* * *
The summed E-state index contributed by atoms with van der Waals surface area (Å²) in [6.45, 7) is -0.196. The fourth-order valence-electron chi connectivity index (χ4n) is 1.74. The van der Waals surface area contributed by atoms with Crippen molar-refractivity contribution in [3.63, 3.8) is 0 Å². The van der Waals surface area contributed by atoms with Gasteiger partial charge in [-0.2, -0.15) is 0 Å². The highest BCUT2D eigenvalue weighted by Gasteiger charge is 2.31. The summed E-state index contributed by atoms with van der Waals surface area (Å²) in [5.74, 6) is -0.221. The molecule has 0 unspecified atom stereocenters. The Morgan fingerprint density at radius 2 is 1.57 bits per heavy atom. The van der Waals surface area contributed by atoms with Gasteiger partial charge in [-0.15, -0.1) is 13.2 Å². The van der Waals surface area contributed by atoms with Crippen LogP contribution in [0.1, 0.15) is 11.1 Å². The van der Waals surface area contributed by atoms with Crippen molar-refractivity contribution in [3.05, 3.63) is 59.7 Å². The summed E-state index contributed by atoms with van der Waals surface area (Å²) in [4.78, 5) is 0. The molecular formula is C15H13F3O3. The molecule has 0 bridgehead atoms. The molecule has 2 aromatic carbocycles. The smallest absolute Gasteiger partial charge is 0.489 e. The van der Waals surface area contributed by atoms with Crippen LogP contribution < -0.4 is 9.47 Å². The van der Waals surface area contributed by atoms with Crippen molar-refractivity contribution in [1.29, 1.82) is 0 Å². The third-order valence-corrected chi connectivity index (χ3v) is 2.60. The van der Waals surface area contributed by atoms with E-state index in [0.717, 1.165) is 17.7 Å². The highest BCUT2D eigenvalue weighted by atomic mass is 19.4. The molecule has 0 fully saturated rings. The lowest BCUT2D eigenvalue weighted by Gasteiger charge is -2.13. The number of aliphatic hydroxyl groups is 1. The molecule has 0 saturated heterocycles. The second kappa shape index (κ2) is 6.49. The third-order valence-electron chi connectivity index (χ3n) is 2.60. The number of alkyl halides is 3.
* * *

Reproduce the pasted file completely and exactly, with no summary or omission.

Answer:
The summed E-state index contributed by atoms with van der Waals surface area (Å²) in [6.45, 7) is -0.196. The fourth-order valence-electron chi connectivity index (χ4n) is 1.74. The van der Waals surface area contributed by atoms with Crippen molar-refractivity contribution in [3.63, 3.8) is 0 Å². The van der Waals surface area contributed by atoms with Gasteiger partial charge in [-0.2, -0.15) is 0 Å². The highest BCUT2D eigenvalue weighted by Gasteiger charge is 2.31. The summed E-state index contributed by atoms with van der Waals surface area (Å²) in [5.74, 6) is -0.221. The molecule has 0 unspecified atom stereocenters. The Morgan fingerprint density at radius 2 is 1.57 bits per heavy atom. The van der Waals surface area contributed by atoms with Gasteiger partial charge in [-0.15, -0.1) is 13.2 Å². The van der Waals surface area contributed by atoms with Crippen LogP contribution in [0.1, 0.15) is 11.1 Å². The van der Waals surface area contributed by atoms with Crippen molar-refractivity contribution in [3.05, 3.63) is 59.7 Å². The summed E-state index contributed by atoms with van der Waals surface area (Å²) in [4.78, 5) is 0. The molecular formula is C15H13F3O3. The molecule has 0 bridgehead atoms. The molecule has 2 aromatic carbocycles. The smallest absolute Gasteiger partial charge is 0.489 e. The van der Waals surface area contributed by atoms with Crippen LogP contribution < -0.4 is 9.47 Å². The van der Waals surface area contributed by atoms with Crippen molar-refractivity contribution in [1.29, 1.82) is 0 Å². The third-order valence-corrected chi connectivity index (χ3v) is 2.60. The van der Waals surface area contributed by atoms with E-state index in [0.717, 1.165) is 17.7 Å². The highest BCUT2D eigenvalue weighted by atomic mass is 19.4. The molecule has 0 fully saturated rings. The lowest BCUT2D eigenvalue weighted by Gasteiger charge is -2.13. The number of aliphatic hydroxyl groups is 1. The molecule has 0 saturated heterocycles. The second kappa shape index (κ2) is 6.49. The third-order valence-electron chi connectivity index (χ3n) is 2.60. The number of alkyl halides is 3.